When Abdus Sattar built his house in Mahasthangarh village in northern Bangladesh, he used materials that once laid the foundations of one of the world's oldest and greatest cities.
"I just shovelled into the ground, got these bricks and used them in my new house," Sattar, 38, said. "All three rooms of the house were made of the old bricks we found here within the village boundary."
Mahasthangarh sits on what was once the ancient city of Pundranagar, built 2,500 years ago and, at its height, a renowned seat of learning whose monasteries attracted monks from China and Tibet and trained them to spread Buddhist teachings across south and east Asia.
The oldest archaeological site in what is now Bangladesh, the ruins of the fortified city are a major tourist attraction, but experts fear there will soon be little left for visitors to see.
The stripping away of sections of the ruins by residential encroachment and the casual looting of artifacts has threatened to erase the remains of a city that stood for millennia.
In May, the Global Heritage Fund, which promotes the preservation of historic architectural treasures around the world, listed Mahasthangarh among Asia's top 10 most endangered sites facing "irreparable loss and destruction".
After a Bangladesh court handed down an order against illegal squatters early this year, houses like Sattar's began to be demolished, but archaeologists say much of the damage already done is now irreversible.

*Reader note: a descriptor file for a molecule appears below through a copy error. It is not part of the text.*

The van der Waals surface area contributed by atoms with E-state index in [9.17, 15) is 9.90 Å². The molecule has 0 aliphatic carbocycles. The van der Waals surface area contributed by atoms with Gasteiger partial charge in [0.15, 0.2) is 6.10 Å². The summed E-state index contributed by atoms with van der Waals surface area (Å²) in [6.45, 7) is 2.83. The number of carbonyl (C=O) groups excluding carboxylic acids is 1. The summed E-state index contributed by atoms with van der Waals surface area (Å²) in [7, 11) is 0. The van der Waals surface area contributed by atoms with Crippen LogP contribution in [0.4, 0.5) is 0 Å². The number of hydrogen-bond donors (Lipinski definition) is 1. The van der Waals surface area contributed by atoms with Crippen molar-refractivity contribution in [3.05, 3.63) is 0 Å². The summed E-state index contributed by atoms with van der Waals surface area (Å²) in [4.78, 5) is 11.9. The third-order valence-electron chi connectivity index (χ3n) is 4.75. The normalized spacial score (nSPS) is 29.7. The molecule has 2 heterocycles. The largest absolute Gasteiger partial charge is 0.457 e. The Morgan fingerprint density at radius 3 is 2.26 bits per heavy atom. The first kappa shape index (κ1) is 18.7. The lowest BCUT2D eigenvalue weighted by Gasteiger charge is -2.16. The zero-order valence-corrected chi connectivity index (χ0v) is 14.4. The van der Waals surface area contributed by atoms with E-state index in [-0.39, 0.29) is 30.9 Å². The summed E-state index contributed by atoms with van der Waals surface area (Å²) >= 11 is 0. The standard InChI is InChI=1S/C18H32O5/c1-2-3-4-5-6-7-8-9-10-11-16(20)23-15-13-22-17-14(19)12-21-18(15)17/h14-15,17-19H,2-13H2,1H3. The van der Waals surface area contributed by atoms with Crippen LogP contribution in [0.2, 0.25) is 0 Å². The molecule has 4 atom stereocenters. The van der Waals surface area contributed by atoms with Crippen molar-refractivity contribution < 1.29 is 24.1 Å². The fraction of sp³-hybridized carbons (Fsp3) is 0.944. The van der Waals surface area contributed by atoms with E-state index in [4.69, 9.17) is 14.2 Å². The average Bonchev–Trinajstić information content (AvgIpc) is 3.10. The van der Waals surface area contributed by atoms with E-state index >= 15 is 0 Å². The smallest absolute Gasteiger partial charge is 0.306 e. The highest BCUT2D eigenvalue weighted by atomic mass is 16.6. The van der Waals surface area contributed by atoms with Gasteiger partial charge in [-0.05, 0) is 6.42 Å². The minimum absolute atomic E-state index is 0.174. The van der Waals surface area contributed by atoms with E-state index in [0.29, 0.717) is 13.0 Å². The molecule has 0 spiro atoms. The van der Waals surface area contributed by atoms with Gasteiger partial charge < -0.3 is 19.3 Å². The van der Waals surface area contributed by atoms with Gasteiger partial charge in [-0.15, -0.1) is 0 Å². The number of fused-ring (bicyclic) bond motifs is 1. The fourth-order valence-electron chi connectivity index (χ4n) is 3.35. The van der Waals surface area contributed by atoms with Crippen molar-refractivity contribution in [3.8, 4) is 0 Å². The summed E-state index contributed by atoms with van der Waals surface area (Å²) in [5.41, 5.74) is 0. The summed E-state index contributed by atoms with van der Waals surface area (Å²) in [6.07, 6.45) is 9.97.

"The villagers destroyed some of the ruins so badly that it's now impossible to say what exactly was on this site," said Shafiqul Alam, former head of the government's archaeology bureau.
"Many of the mounds described in cartographic sources have since disappeared," said Alam.
Despite the court order, "the destruction continues... and villagers steal antiquities and bricks from the ruins to sell them in the market," he added.
Antiquities found at the site suggest it was founded sometime in the 4th century BC and came to prominence during the great Mauryan dynasty that held sway over much of the Indian subcontinent until 185 BC.
Its golden period stretched from the 4th to the 7th century when, as part of the Gupta and Pala kingdoms, it was one of the largest cities in the world and a major centre of Buddhist teaching and studies.
The fortified area was still in use as late as the 18th century, but its influence had waned and it was eventually abandoned and consumed by the surrounding vegetation.
The site was rediscovered in 1879 by British archaeologist Alexander Cunningham.
The current chief government archaeologist at the site, M. Sadequzzaman, said encroachment began around 50 years ago and acknowledged that the early warning signs of serious degradation were ignored.
While some 500 houses were built inside the ancient city walls themselves -- mostly using excavated materials -- numerous villages sprang up in adjoining areas of equally important archaeological interest.
"The houses were built before the authorities could take a serious stand on conservation," Sadequzzaman said. "We were late to wake up. Had we tried to stop this before, we could have saved many valuable artifacts."
Mahasthangarh's modern-day residents, like Sattar, believe they have been unfairly treated and deny that they took over the land illegally.
"My three children were born here," Sattar said, pointing to the bulldozed remains of his home.
"If we were illegal encroachers, why did they allow us to build the house in the first place?"
Sattar said his father purchased the plot from a farmer and argued that scavenging on the site had always been an accepted way of making a living.
"Hundreds of houses were built from these old bricks. We didn't steal them, they are everywhere here. Everyone does it. Nobody barred us from doing it," he said.
"Families have always picked things like beads, stones, coins that come to the surface after heavy rains. They are like endless resources, they never end," he added.